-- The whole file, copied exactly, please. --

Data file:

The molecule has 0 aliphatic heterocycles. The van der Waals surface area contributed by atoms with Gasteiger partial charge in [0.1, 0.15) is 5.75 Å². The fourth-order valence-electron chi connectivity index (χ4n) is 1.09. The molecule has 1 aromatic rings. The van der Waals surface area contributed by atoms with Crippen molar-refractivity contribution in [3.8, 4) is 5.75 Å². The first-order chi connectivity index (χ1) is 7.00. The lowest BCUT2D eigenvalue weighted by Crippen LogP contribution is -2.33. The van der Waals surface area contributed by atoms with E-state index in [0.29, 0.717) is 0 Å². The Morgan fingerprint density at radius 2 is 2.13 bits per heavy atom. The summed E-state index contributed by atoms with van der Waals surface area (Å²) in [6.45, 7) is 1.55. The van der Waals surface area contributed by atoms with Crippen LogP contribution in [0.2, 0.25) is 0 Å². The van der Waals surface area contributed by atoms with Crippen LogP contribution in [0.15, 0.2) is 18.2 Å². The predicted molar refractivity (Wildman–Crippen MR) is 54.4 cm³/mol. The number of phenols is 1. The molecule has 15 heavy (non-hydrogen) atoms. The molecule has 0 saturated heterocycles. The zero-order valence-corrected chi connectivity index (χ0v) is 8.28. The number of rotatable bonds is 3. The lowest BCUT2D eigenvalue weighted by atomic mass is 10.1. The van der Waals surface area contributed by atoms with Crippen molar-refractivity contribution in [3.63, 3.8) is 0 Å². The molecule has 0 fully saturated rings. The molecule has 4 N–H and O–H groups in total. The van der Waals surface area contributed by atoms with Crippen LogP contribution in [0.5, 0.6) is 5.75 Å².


The molecule has 0 aliphatic heterocycles. The van der Waals surface area contributed by atoms with Gasteiger partial charge in [0.1, 0.15) is 5.75 Å². The fourth-order valence-electron chi connectivity index (χ4n) is 1.09. The molecule has 1 aromatic rings. The van der Waals surface area contributed by atoms with Crippen molar-refractivity contribution in [3.8, 4) is 5.75 Å². The first-order chi connectivity index (χ1) is 7.00. The lowest BCUT2D eigenvalue weighted by Crippen LogP contribution is -2.33. The van der Waals surface area contributed by atoms with E-state index in [0.29, 0.717) is 0 Å². The Morgan fingerprint density at radius 2 is 2.13 bits per heavy atom. The summed E-state index contributed by atoms with van der Waals surface area (Å²) in [6.45, 7) is 1.55. The van der Waals surface area contributed by atoms with Crippen LogP contribution in [0.2, 0.25) is 0 Å². The van der Waals surface area contributed by atoms with Crippen LogP contribution in [0.15, 0.2) is 18.2 Å². The predicted molar refractivity (Wildman–Crippen MR) is 54.4 cm³/mol. The number of phenols is 1. The molecule has 15 heavy (non-hydrogen) atoms. The molecule has 0 saturated heterocycles. The zero-order valence-corrected chi connectivity index (χ0v) is 8.28. The number of rotatable bonds is 3. The lowest BCUT2D eigenvalue weighted by atomic mass is 10.1. The van der Waals surface area contributed by atoms with Crippen molar-refractivity contribution in [3.63, 3.8) is 0 Å². The molecule has 0 fully saturated rings. The molecule has 4 N–H and O–H groups in total. The van der Waals surface area contributed by atoms with Crippen LogP contribution in [0.5, 0.6) is 5.75 Å².